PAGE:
The Steelers used two types of pressures to get to the quarterback: four-man games that involved twists and stunts along the defensive line and five and six-man games involving blitzes from the second level. Here is an example of the former:

In this GIF, vs. the Ravens at Heinz Field, the Steelers used a twist stunt to generate pressure from a four-man rush. To the top of the formation, Stephon Tuitt slanted from the left to the right A-gap, causing Baltimore’s right guard to pass him off to the center. Cam Heyward took a wide B-gap charge, drawing the guard out with him. Bud Dupree, meanwhile, started on an edge rush outside the left tackle before looping inside. With the center on Tuitt and the guard hung up on Heyward, there was no one in the B-gap to block Dupree, who swooped in on Joe Flacco for the sack.

To block this correctly, Baltimore’s left guard and tackle needed to trade off on Heyward and Dupree. But Heyward is so strong that his push drove the guard deep enough into the backfield where he couldn’t disengage quickly enough to make the switch. The raw strength of the Steelers interior linemen — Heyward, Tuitt, Javon Hargrave and Tyson Alualu, make these twist stunts difficult to combat because of their ability to penetrate and occupy blockers.

When the Steelers want to bring five or even six rushers, they add a player or two from the second level. Below we see an example from last season’s 41-17 win over Atlanta.

On this play, the Steelers are in 2-4-5 personnel with slot corner Mike Hilton in for Hargrave. It’s 1st and 10 but with Atlanta trailing by 17 late in the 3rd quarter, the Steelers are anticipating a pass. Hilton creeps down late and comes off of the edge to join Watt, Tuitt, Heyward and Dupree in a fairly standard five-man pressure while the Steelers appear to play cover-1 behind it.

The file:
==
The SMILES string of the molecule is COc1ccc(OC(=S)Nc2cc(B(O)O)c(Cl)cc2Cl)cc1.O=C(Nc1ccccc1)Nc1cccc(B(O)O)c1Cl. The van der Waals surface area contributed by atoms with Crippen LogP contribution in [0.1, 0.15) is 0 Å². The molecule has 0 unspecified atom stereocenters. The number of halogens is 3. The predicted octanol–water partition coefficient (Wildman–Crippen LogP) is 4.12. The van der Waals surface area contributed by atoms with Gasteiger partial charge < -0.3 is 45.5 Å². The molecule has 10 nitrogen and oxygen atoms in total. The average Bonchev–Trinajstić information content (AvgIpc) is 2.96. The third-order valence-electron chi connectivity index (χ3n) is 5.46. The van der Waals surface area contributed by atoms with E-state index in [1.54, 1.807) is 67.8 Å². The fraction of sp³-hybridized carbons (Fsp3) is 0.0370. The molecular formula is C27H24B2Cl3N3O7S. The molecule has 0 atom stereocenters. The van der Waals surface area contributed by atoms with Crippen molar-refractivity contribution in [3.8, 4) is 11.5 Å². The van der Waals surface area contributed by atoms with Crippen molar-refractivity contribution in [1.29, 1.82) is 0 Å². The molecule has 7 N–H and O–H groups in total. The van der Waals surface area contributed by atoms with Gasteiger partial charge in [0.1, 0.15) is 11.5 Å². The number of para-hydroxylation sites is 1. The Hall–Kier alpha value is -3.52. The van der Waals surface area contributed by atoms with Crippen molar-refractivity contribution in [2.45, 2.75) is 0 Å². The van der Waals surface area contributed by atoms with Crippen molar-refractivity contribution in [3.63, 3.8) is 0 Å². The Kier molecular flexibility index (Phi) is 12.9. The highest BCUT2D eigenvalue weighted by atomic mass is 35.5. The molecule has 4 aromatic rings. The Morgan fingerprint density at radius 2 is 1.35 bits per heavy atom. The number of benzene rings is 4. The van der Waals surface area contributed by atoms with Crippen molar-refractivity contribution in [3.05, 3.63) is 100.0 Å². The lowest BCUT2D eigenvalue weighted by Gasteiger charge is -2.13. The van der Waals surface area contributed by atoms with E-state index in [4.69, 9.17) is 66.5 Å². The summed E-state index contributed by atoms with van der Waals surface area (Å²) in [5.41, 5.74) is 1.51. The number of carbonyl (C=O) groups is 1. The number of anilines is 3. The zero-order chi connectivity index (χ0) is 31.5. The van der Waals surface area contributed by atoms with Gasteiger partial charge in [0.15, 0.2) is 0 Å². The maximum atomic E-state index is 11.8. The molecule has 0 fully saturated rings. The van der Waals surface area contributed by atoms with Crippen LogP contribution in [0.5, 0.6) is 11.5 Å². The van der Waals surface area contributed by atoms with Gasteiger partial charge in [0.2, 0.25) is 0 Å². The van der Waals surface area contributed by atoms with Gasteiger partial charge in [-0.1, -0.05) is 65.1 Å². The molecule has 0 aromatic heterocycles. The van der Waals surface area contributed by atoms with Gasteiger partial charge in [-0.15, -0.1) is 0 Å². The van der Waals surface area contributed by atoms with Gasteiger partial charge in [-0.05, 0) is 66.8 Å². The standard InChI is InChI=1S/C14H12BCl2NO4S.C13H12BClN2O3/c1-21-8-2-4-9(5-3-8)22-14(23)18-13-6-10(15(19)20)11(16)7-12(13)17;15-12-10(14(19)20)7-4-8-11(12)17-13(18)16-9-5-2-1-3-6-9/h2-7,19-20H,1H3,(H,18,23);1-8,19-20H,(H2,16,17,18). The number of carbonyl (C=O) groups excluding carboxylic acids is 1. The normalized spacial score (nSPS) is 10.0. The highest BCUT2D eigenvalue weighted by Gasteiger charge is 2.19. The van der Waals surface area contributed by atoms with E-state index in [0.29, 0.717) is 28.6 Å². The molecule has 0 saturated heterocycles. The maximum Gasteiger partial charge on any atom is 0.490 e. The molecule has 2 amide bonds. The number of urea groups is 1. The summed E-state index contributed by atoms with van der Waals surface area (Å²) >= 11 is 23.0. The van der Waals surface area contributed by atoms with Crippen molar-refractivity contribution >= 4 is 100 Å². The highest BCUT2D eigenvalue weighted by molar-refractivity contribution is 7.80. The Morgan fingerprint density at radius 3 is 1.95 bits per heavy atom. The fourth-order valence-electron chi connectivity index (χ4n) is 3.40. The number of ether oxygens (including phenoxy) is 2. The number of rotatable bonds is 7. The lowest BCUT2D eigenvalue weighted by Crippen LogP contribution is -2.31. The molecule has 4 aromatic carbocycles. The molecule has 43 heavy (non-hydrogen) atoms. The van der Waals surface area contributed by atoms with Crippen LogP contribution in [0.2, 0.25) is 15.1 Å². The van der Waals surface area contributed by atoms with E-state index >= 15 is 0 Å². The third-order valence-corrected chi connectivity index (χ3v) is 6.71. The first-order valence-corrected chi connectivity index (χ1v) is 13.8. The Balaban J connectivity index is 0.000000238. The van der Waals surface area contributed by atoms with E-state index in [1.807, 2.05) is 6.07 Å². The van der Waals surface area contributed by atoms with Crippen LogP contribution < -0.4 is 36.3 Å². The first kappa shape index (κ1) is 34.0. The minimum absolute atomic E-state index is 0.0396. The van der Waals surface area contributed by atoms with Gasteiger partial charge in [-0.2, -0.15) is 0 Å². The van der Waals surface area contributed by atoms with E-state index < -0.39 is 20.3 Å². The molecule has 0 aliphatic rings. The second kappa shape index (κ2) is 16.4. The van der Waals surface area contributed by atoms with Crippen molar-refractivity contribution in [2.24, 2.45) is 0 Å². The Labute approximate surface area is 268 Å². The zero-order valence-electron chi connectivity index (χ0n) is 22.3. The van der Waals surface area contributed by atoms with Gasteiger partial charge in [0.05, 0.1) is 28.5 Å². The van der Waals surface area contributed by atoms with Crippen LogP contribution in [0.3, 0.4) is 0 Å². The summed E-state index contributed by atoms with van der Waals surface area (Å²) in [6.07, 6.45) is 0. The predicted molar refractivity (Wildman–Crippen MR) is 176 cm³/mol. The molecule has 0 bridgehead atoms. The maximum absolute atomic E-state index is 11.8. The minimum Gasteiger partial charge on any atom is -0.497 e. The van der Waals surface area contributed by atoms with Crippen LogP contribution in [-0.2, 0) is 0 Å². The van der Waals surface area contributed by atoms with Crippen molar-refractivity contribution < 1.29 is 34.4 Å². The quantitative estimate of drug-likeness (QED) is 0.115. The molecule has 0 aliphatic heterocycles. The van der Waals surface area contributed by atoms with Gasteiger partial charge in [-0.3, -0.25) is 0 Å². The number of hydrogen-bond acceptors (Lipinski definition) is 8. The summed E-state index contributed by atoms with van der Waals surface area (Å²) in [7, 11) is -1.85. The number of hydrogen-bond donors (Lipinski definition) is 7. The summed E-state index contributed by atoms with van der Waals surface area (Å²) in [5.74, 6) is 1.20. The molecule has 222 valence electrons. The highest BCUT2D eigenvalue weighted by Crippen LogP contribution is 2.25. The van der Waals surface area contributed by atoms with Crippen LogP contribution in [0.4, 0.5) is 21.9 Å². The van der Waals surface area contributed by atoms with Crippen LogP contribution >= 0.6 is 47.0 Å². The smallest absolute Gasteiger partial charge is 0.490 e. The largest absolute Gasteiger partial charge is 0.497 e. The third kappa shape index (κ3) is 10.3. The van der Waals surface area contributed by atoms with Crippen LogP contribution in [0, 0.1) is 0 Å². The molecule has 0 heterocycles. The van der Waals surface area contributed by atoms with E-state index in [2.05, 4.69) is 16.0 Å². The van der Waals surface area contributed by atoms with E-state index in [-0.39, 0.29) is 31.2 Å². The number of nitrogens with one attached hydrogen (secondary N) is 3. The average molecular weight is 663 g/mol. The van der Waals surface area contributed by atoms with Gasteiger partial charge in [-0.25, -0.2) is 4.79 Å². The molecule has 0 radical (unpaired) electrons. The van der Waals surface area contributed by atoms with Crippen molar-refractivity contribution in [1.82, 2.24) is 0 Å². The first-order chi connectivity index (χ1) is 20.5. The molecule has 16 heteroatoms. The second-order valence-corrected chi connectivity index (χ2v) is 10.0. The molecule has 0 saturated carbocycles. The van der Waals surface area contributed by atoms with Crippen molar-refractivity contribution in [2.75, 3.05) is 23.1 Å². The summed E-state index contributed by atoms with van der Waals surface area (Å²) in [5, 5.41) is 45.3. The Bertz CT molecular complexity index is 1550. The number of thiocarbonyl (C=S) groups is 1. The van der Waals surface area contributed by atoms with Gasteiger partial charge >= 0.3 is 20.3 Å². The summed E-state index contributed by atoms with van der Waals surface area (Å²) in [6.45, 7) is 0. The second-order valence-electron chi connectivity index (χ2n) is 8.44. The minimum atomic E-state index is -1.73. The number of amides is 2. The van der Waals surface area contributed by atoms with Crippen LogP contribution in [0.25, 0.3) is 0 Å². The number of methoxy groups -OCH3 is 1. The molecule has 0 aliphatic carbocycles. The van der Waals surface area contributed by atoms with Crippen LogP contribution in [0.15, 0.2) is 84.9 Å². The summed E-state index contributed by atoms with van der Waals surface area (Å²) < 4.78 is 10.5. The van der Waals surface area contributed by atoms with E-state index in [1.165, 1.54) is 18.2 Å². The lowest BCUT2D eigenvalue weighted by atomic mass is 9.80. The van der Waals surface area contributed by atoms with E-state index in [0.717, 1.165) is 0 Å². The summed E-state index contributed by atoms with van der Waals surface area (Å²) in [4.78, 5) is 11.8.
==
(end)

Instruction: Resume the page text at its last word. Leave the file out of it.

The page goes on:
Here’s what makes this pressure interesting: the Falcons have six to block the five Steeler pass rushers, with the running back (#26) free to pick up an inside blitz or help on the edge. When neither Jon Bostic nor Tyler Matakevich show from the inside, the back helps his left tackle double the edge on Dupree. Bostic, however, who is assigned to cover the back, recognizes he is staying in to block. This prompts him to come on a delayed blitz, and when the pressure forces quarterback Matt Ryan to step up in the pocket, Bostic takes him down.

This “either/or” read by Bostic is a creative way to add late pressure to a stunt. Either the back releases, in which case Bostic covers him and the Steelers get five-on-five in the pass rush, or the back stays in to protect, in which case Bostic comes late to make it six-on-six. This blitz is not exotic in that it doesn’t feature players looping and twisting or coming from half a field away like Polamalu used to do. It’s effective though, especially against a veteran quarterback who is more likely to step up in the pocket than to try to flee to the edge.

Individual Effort

For all of the scheming coaches do, sometimes it’s nice to simply rely on your players to win one-on-one battles and make plays. The Steelers have some guys who can do that up front.

Here is a great example of what I was talking about earlier regarding the strength of their interior linemen. Watch Heyward and Javon Hargrave simply annihilate the Denver front. Quarterback Case Keenum barely sets his feet after receiving the shotgun snap when he’s rammed by his center, whom Heyward has shoved back into him as though he’s driving a pee wee blocking sled. Keenum spins out, only to get knocked down by Hargrave, who has treated his Bronco counterpart with equal malice. By my count Tuitt and Hargrave arrive at Keenum less than two seconds from when he touches the football. Good luck to any QB with that.

As powerful as those two are, no player on the Steeler defense was responsible for more sacks based on individual effort than TJ Watt. Watt, by my count, recorded six of his team-high thirteen sacks in 2018 by simply whipping the player assigned to block him. Usually these plays gave the quarterback no chance to unload the football before Watt arrived. Several of them resulted in fumbles.